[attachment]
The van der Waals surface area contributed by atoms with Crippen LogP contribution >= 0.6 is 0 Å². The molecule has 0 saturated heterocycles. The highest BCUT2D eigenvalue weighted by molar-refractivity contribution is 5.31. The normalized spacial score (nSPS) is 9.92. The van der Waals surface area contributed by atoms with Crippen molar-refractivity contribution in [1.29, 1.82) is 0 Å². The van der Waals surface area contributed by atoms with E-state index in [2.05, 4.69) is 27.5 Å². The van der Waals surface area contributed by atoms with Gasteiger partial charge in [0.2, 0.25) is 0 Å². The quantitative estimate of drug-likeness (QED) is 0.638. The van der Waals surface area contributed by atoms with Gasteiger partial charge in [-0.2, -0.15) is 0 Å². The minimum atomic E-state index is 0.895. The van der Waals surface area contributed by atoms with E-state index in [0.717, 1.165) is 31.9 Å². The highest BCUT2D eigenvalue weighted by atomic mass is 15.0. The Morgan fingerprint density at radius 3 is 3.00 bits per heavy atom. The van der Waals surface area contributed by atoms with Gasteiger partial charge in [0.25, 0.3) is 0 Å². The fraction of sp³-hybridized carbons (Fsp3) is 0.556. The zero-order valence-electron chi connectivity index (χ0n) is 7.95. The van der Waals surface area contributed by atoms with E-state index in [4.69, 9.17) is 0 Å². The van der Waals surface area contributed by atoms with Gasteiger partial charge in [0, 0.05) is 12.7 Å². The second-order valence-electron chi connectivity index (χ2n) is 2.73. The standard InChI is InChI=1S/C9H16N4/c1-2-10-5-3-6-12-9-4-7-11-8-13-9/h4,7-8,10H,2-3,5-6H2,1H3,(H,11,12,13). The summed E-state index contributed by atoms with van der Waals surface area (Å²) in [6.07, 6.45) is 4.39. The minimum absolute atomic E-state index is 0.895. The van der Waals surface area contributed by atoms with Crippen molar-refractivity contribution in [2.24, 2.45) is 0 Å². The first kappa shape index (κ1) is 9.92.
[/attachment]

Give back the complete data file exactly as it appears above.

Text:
The van der Waals surface area contributed by atoms with Crippen LogP contribution >= 0.6 is 0 Å². The molecule has 0 saturated heterocycles. The highest BCUT2D eigenvalue weighted by molar-refractivity contribution is 5.31. The normalized spacial score (nSPS) is 9.92. The van der Waals surface area contributed by atoms with Crippen molar-refractivity contribution in [1.29, 1.82) is 0 Å². The van der Waals surface area contributed by atoms with E-state index in [2.05, 4.69) is 27.5 Å². The van der Waals surface area contributed by atoms with Gasteiger partial charge in [0.2, 0.25) is 0 Å². The quantitative estimate of drug-likeness (QED) is 0.638. The van der Waals surface area contributed by atoms with Gasteiger partial charge in [-0.2, -0.15) is 0 Å². The minimum atomic E-state index is 0.895. The van der Waals surface area contributed by atoms with E-state index in [0.717, 1.165) is 31.9 Å². The highest BCUT2D eigenvalue weighted by atomic mass is 15.0. The Morgan fingerprint density at radius 3 is 3.00 bits per heavy atom. The van der Waals surface area contributed by atoms with Gasteiger partial charge in [0.25, 0.3) is 0 Å². The fraction of sp³-hybridized carbons (Fsp3) is 0.556. The zero-order valence-electron chi connectivity index (χ0n) is 7.95. The van der Waals surface area contributed by atoms with E-state index in [4.69, 9.17) is 0 Å². The van der Waals surface area contributed by atoms with Gasteiger partial charge in [0, 0.05) is 12.7 Å². The second-order valence-electron chi connectivity index (χ2n) is 2.73. The standard InChI is InChI=1S/C9H16N4/c1-2-10-5-3-6-12-9-4-7-11-8-13-9/h4,7-8,10H,2-3,5-6H2,1H3,(H,11,12,13). The summed E-state index contributed by atoms with van der Waals surface area (Å²) in [6.07, 6.45) is 4.39. The minimum absolute atomic E-state index is 0.895. The van der Waals surface area contributed by atoms with Crippen molar-refractivity contribution in [2.24, 2.45) is 0 Å². The first kappa shape index (κ1) is 9.92.